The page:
The story that the Nuer groups decided to focus on at the beginning of rainy season had to do with malaria and how to prevent it (another wise choice since rainy season means lots of malaria). Rebecca, the Nuer MU coordinator, reported that the groups of trainers she talked with were incredibly grateful for the teaching. They knew that with the rainy season came a drastic increase in people getting sick and often dying from malaria. They had thought, though, that the malaria was being caused by the rain itself. They knew about mosquito nets - but they thought the nets were basically to help you sleep; to keep the annoying bugs out of your ears. Now that they know that it is mosquitos that cause malaria, there are things they can do - use the nets, use Neem leaves to keep mosquitos away, drain standing water. “They are very happy, because they are not powerless now.

Marriage blessings.
Clergy weddings! Isaac Pur and his bride

It is rare that marriages in Gambella are celebrated in church. Usually couples are ‘married’ traditionally - after negotiations there is an exchange of bride price (usually cows) and then the marriage is considered valid. Many want their marriages blessed in church, but the expectation is that there will be a big and costly celebration, which most can’t afford. We are trying to change the culture a bit and help our people to see that vows before God should be a major and normal part of a Christian marriage. While Wendy and I were away, the Nuer clergy, whose marriages had never been blessed in church, had a blessing ceremony in Gambella town led by Simon Ker, one of our Regional Deans. The couples - and their families and congregations - were overjoyed. A similar blessing ceremony will be held for the Anuak leaders soon. These will be followed by many ‘large group weddings’ in local congregations.

A stunning loss for our Anuak volleyball team - or was it?Obang (our compound manager and amazing volleyball coach) brought a group of young men north of Gambella to the Asosa region to have a return match against a Gumuz-speaking team from the Mekane Yesus church. We beat them in an exciting match last year at the Gambella Centre. Sadly we lost the return match. But Obang came back ecstatic - because a number of the young men from Gambella were introduced to Christ for the first time. More exchanges are being planned.

St Frumentius’ Anglican Theological College.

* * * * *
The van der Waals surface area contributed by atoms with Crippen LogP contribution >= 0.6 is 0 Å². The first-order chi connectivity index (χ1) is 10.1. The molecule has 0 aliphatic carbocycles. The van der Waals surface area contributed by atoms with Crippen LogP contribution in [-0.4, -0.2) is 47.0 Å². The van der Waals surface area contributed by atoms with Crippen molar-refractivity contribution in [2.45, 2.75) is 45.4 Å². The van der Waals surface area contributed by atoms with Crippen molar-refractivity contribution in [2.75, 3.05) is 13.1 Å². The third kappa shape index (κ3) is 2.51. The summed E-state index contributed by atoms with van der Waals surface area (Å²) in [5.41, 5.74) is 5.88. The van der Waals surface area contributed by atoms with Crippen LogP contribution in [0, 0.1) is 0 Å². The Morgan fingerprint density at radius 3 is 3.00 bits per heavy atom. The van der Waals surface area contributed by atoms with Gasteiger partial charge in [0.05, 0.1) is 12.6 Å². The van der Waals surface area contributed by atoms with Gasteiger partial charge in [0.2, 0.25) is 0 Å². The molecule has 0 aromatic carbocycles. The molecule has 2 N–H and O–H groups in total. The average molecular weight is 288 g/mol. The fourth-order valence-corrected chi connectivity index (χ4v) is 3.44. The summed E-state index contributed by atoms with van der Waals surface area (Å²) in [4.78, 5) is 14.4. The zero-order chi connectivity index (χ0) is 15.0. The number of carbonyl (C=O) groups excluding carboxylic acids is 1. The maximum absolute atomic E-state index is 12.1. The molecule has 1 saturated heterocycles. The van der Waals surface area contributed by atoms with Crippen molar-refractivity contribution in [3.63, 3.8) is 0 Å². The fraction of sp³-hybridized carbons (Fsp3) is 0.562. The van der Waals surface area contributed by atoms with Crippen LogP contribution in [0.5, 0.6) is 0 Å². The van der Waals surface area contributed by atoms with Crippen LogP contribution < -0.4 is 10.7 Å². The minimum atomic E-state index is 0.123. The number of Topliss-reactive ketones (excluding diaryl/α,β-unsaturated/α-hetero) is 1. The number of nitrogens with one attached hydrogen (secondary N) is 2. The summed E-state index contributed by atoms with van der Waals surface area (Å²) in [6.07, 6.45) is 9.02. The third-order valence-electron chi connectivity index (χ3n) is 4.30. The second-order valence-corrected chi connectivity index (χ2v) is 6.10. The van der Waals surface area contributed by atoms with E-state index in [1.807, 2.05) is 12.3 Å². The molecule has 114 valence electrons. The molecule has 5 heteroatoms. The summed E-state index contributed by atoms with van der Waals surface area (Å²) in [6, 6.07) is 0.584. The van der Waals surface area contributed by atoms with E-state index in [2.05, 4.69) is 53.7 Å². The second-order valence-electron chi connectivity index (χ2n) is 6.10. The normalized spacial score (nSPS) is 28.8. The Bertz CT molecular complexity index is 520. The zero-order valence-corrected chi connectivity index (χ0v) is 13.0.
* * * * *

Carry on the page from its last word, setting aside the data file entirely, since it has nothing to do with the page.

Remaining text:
In July two very helpful volunteers (Jo from the UK and Frances from the US) taught English to staff, students, and prospective students of the college. The result, after interviews and lots of testing, is that we have a new first year class of ten students. Most are Nuer and Anuak (our largest language groups), but we also have a new Mabaan student, our first Jieng (Dinka) student, and a Jum-jum student.
Our two full time staff are being kept busy teaching Bible, African Traditional Religion and Preaching. A third full time teacher (Moses Hoth) will join us soon. Next week I’ll teach an intensive course on Medieval and Reformation Church History - with help from Roger, our priest in Addis Ababa, and Timmy, a British/Nigerian theological student.

On Sunday August 13 I’ll do baptisms and confirmations at St Barnabas’ Church (an Anuak-speaking congregation). 

Over the next month I have multiple confirmations and new church dedications planned.

Intensive courses on Systematic Theology (taught by Steve, an old friend from Montreal now living in Lagos, Nigeria) and on Peace and Reconciliation (taught by John Chol, another old friend from South Sudan) are being planned.

We are hoping to have more than one librarian come in the next months to catalogue books and train one of our staff.

~ Please Pray with us ~

~ For one of our local youth leaders (Ochala Lul from Jur) whose finger was bitten off by a crocodile.

~ For Wendy in Pittsburgh. Her lung infections are proving to be very stubborn. Pray that the new (and rather expensive!) treatment regime will be effective.

~ For the continuing search for a new Dean for St Frumentius’ and for the search for a new Bishop.
~ For the clergy, Mothers’ Union, staff and parishioners here as they adjust to the news that Grant and Wendy need to leave.

~ For Grant and Wendy’s future.